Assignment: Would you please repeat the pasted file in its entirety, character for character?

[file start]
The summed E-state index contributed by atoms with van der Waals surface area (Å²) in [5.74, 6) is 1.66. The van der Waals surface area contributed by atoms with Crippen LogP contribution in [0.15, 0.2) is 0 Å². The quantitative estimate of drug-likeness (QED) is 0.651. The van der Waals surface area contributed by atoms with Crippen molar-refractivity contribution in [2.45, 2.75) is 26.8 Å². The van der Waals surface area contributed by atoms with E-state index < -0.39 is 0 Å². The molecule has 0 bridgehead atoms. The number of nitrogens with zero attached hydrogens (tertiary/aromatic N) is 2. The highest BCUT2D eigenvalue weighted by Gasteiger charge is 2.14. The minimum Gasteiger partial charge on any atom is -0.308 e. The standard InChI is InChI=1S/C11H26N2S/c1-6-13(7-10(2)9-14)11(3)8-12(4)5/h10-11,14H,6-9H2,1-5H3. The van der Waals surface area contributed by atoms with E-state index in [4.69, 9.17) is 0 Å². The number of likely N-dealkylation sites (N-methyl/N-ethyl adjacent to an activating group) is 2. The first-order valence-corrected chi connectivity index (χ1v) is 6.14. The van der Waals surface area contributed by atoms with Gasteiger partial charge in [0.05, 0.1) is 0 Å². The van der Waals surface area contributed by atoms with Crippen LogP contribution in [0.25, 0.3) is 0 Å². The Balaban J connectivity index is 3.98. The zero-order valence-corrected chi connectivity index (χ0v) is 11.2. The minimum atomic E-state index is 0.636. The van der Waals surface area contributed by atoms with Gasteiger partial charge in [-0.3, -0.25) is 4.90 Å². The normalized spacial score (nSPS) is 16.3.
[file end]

The summed E-state index contributed by atoms with van der Waals surface area (Å²) in [5.74, 6) is 1.66. The van der Waals surface area contributed by atoms with Crippen LogP contribution in [0.15, 0.2) is 0 Å². The quantitative estimate of drug-likeness (QED) is 0.651. The van der Waals surface area contributed by atoms with Crippen molar-refractivity contribution in [2.45, 2.75) is 26.8 Å². The van der Waals surface area contributed by atoms with E-state index < -0.39 is 0 Å². The molecule has 0 bridgehead atoms. The number of nitrogens with zero attached hydrogens (tertiary/aromatic N) is 2. The highest BCUT2D eigenvalue weighted by Gasteiger charge is 2.14. The minimum Gasteiger partial charge on any atom is -0.308 e. The standard InChI is InChI=1S/C11H26N2S/c1-6-13(7-10(2)9-14)11(3)8-12(4)5/h10-11,14H,6-9H2,1-5H3. The van der Waals surface area contributed by atoms with E-state index in [4.69, 9.17) is 0 Å². The number of likely N-dealkylation sites (N-methyl/N-ethyl adjacent to an activating group) is 2. The first-order valence-corrected chi connectivity index (χ1v) is 6.14. The van der Waals surface area contributed by atoms with Gasteiger partial charge in [0.05, 0.1) is 0 Å². The van der Waals surface area contributed by atoms with Crippen LogP contribution in [0.25, 0.3) is 0 Å². The Balaban J connectivity index is 3.98. The zero-order valence-corrected chi connectivity index (χ0v) is 11.2. The minimum atomic E-state index is 0.636. The van der Waals surface area contributed by atoms with Gasteiger partial charge in [-0.3, -0.25) is 4.90 Å². The normalized spacial score (nSPS) is 16.3.